"I went to Talcott, Trinity College, and Yale University - and Talcott was as important to my education as either of those other two."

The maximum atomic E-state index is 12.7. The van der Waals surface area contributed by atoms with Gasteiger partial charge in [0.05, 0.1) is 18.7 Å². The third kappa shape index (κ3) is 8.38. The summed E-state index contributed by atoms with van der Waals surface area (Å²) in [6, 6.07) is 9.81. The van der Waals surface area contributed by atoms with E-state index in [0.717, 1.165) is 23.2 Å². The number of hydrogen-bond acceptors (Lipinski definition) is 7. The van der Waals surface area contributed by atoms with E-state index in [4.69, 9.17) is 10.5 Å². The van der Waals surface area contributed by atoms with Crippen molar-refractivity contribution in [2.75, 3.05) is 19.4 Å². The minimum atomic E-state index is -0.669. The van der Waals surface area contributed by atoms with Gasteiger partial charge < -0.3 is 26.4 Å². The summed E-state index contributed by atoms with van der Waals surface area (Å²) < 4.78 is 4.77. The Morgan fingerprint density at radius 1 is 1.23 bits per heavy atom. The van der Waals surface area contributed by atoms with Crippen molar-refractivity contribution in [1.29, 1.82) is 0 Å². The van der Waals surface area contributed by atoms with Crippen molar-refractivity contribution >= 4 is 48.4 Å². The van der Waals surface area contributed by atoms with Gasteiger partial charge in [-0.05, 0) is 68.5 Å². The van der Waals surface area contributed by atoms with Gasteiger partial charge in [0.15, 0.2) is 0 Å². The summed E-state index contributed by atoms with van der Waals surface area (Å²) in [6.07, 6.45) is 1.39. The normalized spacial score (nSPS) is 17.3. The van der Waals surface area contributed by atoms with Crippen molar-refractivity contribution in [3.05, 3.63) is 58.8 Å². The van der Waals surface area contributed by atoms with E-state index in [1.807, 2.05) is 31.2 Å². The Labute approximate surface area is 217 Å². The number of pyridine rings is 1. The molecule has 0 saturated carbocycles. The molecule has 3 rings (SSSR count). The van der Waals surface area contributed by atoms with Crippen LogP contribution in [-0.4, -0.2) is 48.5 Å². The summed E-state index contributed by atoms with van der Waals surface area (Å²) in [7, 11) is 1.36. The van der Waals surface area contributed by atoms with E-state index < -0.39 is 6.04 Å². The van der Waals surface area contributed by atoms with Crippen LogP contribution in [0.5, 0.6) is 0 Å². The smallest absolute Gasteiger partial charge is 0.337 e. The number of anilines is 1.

Eric worked with computers in an era where they were larger than most large appliances. Processing power was sparse and work on the computer was bottlenecked by the one-job-at-a-time nature of the mainframe computers. Each user was given a place in a round-robin orchestrated by the computer, and was only allowed to execute a single program at a time, using reams of paper fed through a teletype. His early work in computers was done in an area of parallel processing for video displays, affording a display screen a number of computer processors to speed up the novel and then-glacial technique of showing results on a screen. His time at TMSC gave him an environment where there was no pre-conceived notion of the way to do things, and a culture where student expectations were allowed to outstrip the status quo and even the instructors' vision. His professional work similarly looked at ways to use existing technologies in other areas to relieve bottlenecks of production rates, scale and cost. Eric is also the coinventor of a CMOS solid-state technology that resulted in the development of a pill when swallowed and monitored sends telemetry via radio signal rendering a virtual visual inspection similar to colonoscopy.